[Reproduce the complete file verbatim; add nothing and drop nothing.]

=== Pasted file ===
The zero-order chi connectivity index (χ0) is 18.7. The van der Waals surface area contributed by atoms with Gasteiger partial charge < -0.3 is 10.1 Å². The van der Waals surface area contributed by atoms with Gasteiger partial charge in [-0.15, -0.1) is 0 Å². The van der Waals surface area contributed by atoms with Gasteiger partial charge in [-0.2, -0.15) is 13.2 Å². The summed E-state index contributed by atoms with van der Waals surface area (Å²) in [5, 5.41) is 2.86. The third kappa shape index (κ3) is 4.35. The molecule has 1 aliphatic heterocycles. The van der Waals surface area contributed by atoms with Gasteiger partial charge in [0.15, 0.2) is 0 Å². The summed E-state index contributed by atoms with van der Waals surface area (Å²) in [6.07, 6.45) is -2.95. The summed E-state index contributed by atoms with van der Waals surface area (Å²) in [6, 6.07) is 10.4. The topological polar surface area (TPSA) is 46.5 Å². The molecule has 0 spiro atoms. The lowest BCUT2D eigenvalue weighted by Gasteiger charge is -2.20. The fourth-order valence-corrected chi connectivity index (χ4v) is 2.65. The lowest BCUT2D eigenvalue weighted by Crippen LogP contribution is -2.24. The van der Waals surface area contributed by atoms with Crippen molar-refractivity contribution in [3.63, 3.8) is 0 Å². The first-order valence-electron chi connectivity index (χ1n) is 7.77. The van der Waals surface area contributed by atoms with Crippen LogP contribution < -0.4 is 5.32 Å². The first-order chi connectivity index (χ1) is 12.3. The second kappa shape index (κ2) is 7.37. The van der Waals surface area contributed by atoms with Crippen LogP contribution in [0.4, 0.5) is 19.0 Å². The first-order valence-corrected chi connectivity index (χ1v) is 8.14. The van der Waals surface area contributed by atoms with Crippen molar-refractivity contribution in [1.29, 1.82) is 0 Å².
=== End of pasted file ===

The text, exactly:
The zero-order chi connectivity index (χ0) is 18.7. The van der Waals surface area contributed by atoms with Gasteiger partial charge < -0.3 is 10.1 Å². The van der Waals surface area contributed by atoms with Gasteiger partial charge in [-0.15, -0.1) is 0 Å². The van der Waals surface area contributed by atoms with Gasteiger partial charge in [-0.2, -0.15) is 13.2 Å². The summed E-state index contributed by atoms with van der Waals surface area (Å²) in [5, 5.41) is 2.86. The third kappa shape index (κ3) is 4.35. The molecule has 1 aliphatic heterocycles. The van der Waals surface area contributed by atoms with Gasteiger partial charge in [0.15, 0.2) is 0 Å². The summed E-state index contributed by atoms with van der Waals surface area (Å²) in [6.07, 6.45) is -2.95. The summed E-state index contributed by atoms with van der Waals surface area (Å²) in [6, 6.07) is 10.4. The topological polar surface area (TPSA) is 46.5 Å². The molecule has 0 spiro atoms. The lowest BCUT2D eigenvalue weighted by Gasteiger charge is -2.20. The fourth-order valence-corrected chi connectivity index (χ4v) is 2.65. The lowest BCUT2D eigenvalue weighted by Crippen LogP contribution is -2.24. The van der Waals surface area contributed by atoms with Crippen molar-refractivity contribution in [3.63, 3.8) is 0 Å². The first-order valence-electron chi connectivity index (χ1n) is 7.77. The van der Waals surface area contributed by atoms with Crippen LogP contribution < -0.4 is 5.32 Å². The first-order chi connectivity index (χ1) is 12.3. The second kappa shape index (κ2) is 7.37. The van der Waals surface area contributed by atoms with Crippen LogP contribution in [0.4, 0.5) is 19.0 Å². The first-order valence-corrected chi connectivity index (χ1v) is 8.14. The van der Waals surface area contributed by atoms with Crippen molar-refractivity contribution in [1.29, 1.82) is 0 Å².